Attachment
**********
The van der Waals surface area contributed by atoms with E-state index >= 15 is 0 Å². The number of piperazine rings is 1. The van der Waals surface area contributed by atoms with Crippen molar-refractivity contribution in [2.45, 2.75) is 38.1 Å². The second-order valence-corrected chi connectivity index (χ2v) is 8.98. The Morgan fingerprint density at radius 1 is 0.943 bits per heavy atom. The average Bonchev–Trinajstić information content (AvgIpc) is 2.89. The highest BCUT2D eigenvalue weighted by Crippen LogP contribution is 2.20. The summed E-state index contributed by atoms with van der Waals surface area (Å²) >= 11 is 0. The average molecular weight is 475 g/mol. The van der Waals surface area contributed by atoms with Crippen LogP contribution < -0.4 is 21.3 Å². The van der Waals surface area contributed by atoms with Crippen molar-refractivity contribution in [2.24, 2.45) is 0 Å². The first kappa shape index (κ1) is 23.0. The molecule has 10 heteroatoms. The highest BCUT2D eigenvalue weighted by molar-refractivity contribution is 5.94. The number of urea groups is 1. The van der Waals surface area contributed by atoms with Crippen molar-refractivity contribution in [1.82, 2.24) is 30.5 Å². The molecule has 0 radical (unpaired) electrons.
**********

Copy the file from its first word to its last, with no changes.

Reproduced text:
The van der Waals surface area contributed by atoms with E-state index >= 15 is 0 Å². The number of piperazine rings is 1. The van der Waals surface area contributed by atoms with Crippen molar-refractivity contribution in [2.45, 2.75) is 38.1 Å². The second-order valence-corrected chi connectivity index (χ2v) is 8.98. The Morgan fingerprint density at radius 1 is 0.943 bits per heavy atom. The average Bonchev–Trinajstić information content (AvgIpc) is 2.89. The highest BCUT2D eigenvalue weighted by Crippen LogP contribution is 2.20. The summed E-state index contributed by atoms with van der Waals surface area (Å²) >= 11 is 0. The average molecular weight is 475 g/mol. The van der Waals surface area contributed by atoms with Crippen LogP contribution < -0.4 is 21.3 Å². The van der Waals surface area contributed by atoms with Crippen molar-refractivity contribution in [2.24, 2.45) is 0 Å². The first kappa shape index (κ1) is 23.0. The molecule has 10 heteroatoms. The highest BCUT2D eigenvalue weighted by molar-refractivity contribution is 5.94. The number of urea groups is 1. The van der Waals surface area contributed by atoms with Crippen molar-refractivity contribution in [1.82, 2.24) is 30.5 Å². The molecule has 0 radical (unpaired) electrons.